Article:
English Sculpture - 12th Century.
Effigies. William Torrell.
The best-preserved examples of monumental sculpture of the 12th century are a number of effigies of knights-templars in the round Temple church in London. They are laboriously cut in hard Purbeck marble, and much resemble bronze in their treatment; the faces are clumsy, and the whole figures stiff and heavy in modelling; but they are valuable examples of the military costume of the time, the armour being purely chain-mail. Another effigy in the same church cut in stone, once decorated with paint-ing, is a much finer piece of sculpture of about a century later. The head, treated in an ideal way with wavy curls, has much simple beauty, showing a great artistic advance. Another of the most remarkable effigies of this period is that of Robert, duke of Normandy (d. 1134), in Gloucester cathedral, carved with much spirit in oak, and decorated with painting (fig. 5). Most rapid progress in all the arts, especially that of sculpture, was made in England in the second half of the 13th and the beginning of the 14th century, largely under the of patronage of Henry III.,who employed and handsomely rewarded a large number of English artists, and also imported others from Italy and Spain, though these foreigners took only a secondary position among the painters and sculptors of England. The end of the 13th century w-as in fact the culminating period of English art, and at this time a very high degree of excellence was reached by purely national means, quite equalling and even surpassing the general average of art on the Continent, except perhaps in France. Even Niccola Pisano could not have surpassed the beauty and technical excellence of the two bronze effigies in Westminster Abbey modelled and cast by William Torell, a goldsmith and William citizen of London, shortly before the year 1300. TheseToreU' are on the tombs of Henry III. and Queen Eleanor, and, though the tomb itself of the former is an Italian work of the Cosmati school, there is no trace of foreign influence in the figures. At this time portrait effigies had not come into general use, and both figures are treated in an ideal way. The crowned head of Henry III., with noble well-modelled features and crisp wavy curls, resembles the con-ventional royal head on English coins of this and the following century, while the head of Eleanor is of re-markable, almost classic, beauty, and of great interest as showing the ideal type of the 13th century (see fig. 6).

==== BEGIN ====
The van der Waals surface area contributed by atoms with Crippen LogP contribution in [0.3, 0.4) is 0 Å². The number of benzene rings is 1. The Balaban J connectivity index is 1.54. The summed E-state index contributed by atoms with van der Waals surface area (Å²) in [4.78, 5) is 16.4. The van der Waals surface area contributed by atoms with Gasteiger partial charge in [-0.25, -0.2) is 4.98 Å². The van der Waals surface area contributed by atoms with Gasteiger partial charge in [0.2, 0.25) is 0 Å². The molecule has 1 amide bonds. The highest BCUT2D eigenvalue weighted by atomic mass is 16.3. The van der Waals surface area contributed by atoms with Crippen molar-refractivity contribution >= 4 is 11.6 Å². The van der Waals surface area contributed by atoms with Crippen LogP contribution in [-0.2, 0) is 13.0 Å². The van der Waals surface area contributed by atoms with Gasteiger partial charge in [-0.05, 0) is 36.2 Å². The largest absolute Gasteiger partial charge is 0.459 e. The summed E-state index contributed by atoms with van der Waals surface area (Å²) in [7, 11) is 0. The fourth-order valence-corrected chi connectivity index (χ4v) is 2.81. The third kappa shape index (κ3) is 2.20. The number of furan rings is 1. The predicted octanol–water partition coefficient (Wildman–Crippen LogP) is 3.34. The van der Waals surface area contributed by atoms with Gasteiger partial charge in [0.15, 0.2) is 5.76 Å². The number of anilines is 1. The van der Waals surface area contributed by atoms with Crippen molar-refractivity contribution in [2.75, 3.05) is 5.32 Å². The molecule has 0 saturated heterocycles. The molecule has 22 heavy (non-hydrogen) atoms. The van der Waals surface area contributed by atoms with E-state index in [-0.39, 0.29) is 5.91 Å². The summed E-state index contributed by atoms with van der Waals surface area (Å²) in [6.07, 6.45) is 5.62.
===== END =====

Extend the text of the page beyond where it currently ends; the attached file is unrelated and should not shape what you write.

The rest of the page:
In both cases the drapery is well conceived in broad sculpturesque folds, graceful and yet simple in treatment. The casting of these figures, which was effected by the cire perdue process, is technically very perfect. The gold em-ployed for the gilding was got from Lucca in the shape of the current florins of that time, which were famed for their purity. Torell was highly paid for this, as well as for two other bronze statues of Queen Eleanor, probably of the same design.
[558-1] One of these reliefs is imperfect and has been clumsily mended with a fragment of a third relief, now lost.
[558-2] In Norway and Denmark during the 11th and 12th centuries carved ornament of the very highest merit was produced, especially the framework round the doors of the wooden churches ; these are formed of large pine planks, sculptured in slight relief wnth dragons and interlacing foliage in grand sweeping curves,perfect masterpieces of decorative art, full of the keenest inventive spirit and originality.
558-3 See Richardson, Monumental Effigies of the Temple Church, London, 1843).
558-4 The effigy of King John in Worcester cathedral of about 1216 is an exception to this rule; though rudely executed, the head appears to be a portrait.
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